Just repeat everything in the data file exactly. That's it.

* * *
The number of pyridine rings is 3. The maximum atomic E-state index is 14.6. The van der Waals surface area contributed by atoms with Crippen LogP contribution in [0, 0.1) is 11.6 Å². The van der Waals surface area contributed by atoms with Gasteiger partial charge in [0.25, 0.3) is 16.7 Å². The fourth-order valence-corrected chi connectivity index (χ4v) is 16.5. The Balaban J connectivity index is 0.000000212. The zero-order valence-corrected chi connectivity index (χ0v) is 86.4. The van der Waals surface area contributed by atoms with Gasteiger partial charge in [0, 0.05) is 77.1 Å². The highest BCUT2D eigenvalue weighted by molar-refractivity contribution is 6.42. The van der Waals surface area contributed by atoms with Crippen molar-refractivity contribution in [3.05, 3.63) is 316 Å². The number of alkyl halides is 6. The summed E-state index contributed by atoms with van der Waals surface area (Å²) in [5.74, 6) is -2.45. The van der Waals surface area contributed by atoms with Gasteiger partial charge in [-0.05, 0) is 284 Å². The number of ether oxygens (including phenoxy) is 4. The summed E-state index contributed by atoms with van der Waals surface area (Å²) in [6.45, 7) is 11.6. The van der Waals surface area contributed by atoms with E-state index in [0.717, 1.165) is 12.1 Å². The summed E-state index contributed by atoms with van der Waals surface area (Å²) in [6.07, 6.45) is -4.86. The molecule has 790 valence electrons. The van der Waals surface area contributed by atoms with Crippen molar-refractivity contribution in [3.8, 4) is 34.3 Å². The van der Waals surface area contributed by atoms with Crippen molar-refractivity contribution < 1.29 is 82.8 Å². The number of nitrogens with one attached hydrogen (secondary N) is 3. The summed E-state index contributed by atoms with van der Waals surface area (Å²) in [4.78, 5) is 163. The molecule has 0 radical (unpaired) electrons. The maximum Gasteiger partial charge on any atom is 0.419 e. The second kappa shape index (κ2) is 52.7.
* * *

The number of pyridine rings is 3. The maximum atomic E-state index is 14.6. The van der Waals surface area contributed by atoms with Crippen LogP contribution in [0, 0.1) is 11.6 Å². The van der Waals surface area contributed by atoms with Gasteiger partial charge in [0.25, 0.3) is 16.7 Å². The fourth-order valence-corrected chi connectivity index (χ4v) is 16.5. The Balaban J connectivity index is 0.000000212. The zero-order valence-corrected chi connectivity index (χ0v) is 86.4. The van der Waals surface area contributed by atoms with Gasteiger partial charge in [0, 0.05) is 77.1 Å². The highest BCUT2D eigenvalue weighted by molar-refractivity contribution is 6.42. The van der Waals surface area contributed by atoms with Crippen molar-refractivity contribution in [3.05, 3.63) is 316 Å². The number of alkyl halides is 6. The summed E-state index contributed by atoms with van der Waals surface area (Å²) in [5.74, 6) is -2.45. The van der Waals surface area contributed by atoms with Gasteiger partial charge in [-0.05, 0) is 284 Å². The number of ether oxygens (including phenoxy) is 4. The summed E-state index contributed by atoms with van der Waals surface area (Å²) in [6.45, 7) is 11.6. The van der Waals surface area contributed by atoms with E-state index in [0.717, 1.165) is 12.1 Å². The summed E-state index contributed by atoms with van der Waals surface area (Å²) in [6.07, 6.45) is -4.86. The molecule has 790 valence electrons. The van der Waals surface area contributed by atoms with Crippen molar-refractivity contribution in [3.8, 4) is 34.3 Å². The van der Waals surface area contributed by atoms with Crippen molar-refractivity contribution < 1.29 is 82.8 Å². The number of nitrogens with one attached hydrogen (secondary N) is 3. The summed E-state index contributed by atoms with van der Waals surface area (Å²) in [4.78, 5) is 163. The molecule has 0 radical (unpaired) electrons. The maximum Gasteiger partial charge on any atom is 0.419 e. The second kappa shape index (κ2) is 52.7.